Thursday, August 30, 2012

Deductive-nomological model of scientific explanation

To: Yasuko S.
From: Geoffrey Klempner
Subject: Deductive-nomological model of scientific explanation
Date: 25th March 2008 13:44

Dear Yasuko,

Thank you for your email of 16 March, with your University of London Methodology essay, in response to the question, 'Scientific explanation is the explanation of effects by causes.' Discuss.

This is a solid essay which addresses the question relevantly and clearly, and would be very adequate as an exam answer. Although you say that you find the topic difficult, what you have written is relatively clear and straightforward.

I agree that the main issue is whether the D-N model is adequate, and, if not, whether adding conditions relating to our intuitions about causal relations would be sufficient to make good the deficiency.

However, one thing that this simple picture ignores the fact that one of the motivations for proposing the D-N model was to avoid the need to refer to the 'primitive' notion of cause and effect.

You do mention Hume's critique of causation in your essay, but only in the context of the question whether Hume's revisionary analysis of causation is itself adequate.

Why do we think we 'know' what a cause is? Could it be that we are under some kind of illusion or primitive superstition that there are such things as 'causes' and 'effects'?

Bertrand Russell is one example of a very prominent philosopher who argues that the notion of causation ought to be entirely removed from science. Here is an actual quote:

'In the following paper I wish... to maintain that the word "cause" is so inextricably bound up with misleading associations as to make its complete extrusion from the philosophical vocabulary desirable...' ('On the Notion of a Cause' in 'Mysticism and Logic' Unwin 1917).

What I am suggesting is that a better structure for the essay might be to start off briefly with objections to causation, then a discussion of Hempel, followed by a reconsideration of causation which avoids, or tries to avoid, the original objections.

Who needs causation when you have laws which explain and predict? This is not, however, a rhetorical question as your examples show. Some alleged 'explanations' which follow the D-N model are not explanations, and the reason they are not is because they 'explain' a cause in terms of its effect.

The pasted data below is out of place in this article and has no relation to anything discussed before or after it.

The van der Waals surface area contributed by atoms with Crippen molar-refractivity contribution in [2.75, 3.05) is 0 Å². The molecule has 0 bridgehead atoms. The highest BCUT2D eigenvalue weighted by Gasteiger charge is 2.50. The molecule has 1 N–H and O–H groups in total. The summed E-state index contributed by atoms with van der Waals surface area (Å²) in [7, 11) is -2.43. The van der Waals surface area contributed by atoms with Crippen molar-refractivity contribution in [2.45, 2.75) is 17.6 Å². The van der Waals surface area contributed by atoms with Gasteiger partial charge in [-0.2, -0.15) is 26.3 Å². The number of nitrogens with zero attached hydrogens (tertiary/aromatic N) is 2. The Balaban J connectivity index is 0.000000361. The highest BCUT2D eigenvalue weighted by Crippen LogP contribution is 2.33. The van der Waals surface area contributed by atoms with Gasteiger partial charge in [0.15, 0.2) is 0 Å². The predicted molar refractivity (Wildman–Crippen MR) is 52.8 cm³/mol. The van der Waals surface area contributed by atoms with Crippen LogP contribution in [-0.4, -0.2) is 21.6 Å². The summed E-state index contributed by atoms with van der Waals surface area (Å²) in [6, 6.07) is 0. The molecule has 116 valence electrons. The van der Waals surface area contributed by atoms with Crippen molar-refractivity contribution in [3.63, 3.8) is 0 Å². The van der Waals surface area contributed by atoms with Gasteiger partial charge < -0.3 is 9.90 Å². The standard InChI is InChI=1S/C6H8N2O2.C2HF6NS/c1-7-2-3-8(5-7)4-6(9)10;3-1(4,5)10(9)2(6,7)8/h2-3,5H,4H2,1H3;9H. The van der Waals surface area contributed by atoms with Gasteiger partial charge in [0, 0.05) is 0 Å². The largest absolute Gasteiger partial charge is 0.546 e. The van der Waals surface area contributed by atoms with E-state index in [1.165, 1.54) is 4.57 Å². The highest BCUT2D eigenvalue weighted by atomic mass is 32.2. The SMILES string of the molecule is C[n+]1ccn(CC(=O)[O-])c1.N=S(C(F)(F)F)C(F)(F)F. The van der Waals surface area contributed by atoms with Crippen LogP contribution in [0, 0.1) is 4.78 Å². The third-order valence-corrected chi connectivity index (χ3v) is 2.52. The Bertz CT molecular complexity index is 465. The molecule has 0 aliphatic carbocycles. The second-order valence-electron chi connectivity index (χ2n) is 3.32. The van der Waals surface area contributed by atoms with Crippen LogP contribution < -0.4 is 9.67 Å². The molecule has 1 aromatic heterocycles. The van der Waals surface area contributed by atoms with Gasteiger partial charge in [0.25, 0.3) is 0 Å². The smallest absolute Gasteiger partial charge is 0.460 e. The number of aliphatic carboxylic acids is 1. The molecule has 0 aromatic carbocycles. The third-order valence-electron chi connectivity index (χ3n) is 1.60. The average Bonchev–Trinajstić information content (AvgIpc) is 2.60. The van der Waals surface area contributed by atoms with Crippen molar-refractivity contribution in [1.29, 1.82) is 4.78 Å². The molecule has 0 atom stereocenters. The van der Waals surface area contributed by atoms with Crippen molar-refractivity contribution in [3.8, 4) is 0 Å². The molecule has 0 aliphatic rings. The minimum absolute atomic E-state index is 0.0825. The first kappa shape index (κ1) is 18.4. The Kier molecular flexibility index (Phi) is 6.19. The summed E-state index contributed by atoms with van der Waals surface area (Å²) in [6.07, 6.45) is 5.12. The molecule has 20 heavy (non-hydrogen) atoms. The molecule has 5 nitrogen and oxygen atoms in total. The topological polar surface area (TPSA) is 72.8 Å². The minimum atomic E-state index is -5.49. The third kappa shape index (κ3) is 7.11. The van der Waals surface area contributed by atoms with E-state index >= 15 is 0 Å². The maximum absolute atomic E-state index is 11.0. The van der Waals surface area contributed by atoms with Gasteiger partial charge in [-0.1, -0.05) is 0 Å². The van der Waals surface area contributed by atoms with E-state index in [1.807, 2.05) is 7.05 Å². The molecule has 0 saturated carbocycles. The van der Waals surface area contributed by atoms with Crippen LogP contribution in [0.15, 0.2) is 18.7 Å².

This still leaves us in the position of relying on ungrounded 'intuitions'. Why are these intuitions so strong? Why is it so difficult to reduce causation to other notions?

One possible line that I would consider if I had to answer this question would be to note the important relationship between the concept of causation and human agency. Identifying causes and effects is what we do all the time in our daily lives, whenever we seek to intervene in the natural course of nature in order to bring about a result which we are aiming for.

For example, I am building a giant sun-clock using a flag pole. How long does the pole have to be in order to cast a shadow which will reach the hour markings which I have set out on the lawn? Well, obviously it depends on the time of year! But the point of the example is that if I want to change the length of the shadow, I have to lengthen or shorten the pole. I can't alter the pole by altering the shadow.

In general, we identify 'causes' as the things we can alter through our agency, and 'effects' as those which result from the interventions which we make, using the apparatus at our disposal.

Against Russell, it could be argued that we simply *can't* get rid of the notion of cause and effect because it is an essential part of understanding ourselves as agents in a world in which we do things and in which things are done to us.

Rather than simply re-introducing 'primitive' causation, however, this suggests a possible way in which one might meet the objections to the D-N model by viewing D-N explanation within the context of human technology. Say, if you like, that every example of a D-N pattern is an 'explanation'. Nevertheless, some 'explanations' in this broad or weak sense are ineffectual, while others are not, and the difference lies in their practical utility. An example of a D-N pattern is an 'explanation' in a strong sense when it represents the structure of a procedure which one might ideally employ to bring about the explanandum through human intervention in the course of nature. (Of course, such intervention is not always practically possible, but we can still imagine what we would do if our powers were suitably extended.)

Although we started off criticizing Hempel, this looks like a possible defence of Hempel rather than a criticism. Yes, the D-N model produces some funny results, but we have an explanation for these funny results which doesn't undermine but rather supports the basic idea of D-N explanation.

As far as your essay is concerned, if you were answering this question in an exam, then a short section explaining how the D-N model was intended as a better alternative to cause-and-effect explanations would help to underline the point that the D-N model, useful though it may be, doesn't succeed, after all, in removing the need for a concept of a 'cause'.

This is close to the eclectic view which you support at the end of your essay, that what we should do is 'not to make models of explanation compete with each other but to keep integrating them and expanding the model of explanation in order to make it possible to cover its diversity.'

All the best,

Geoffrey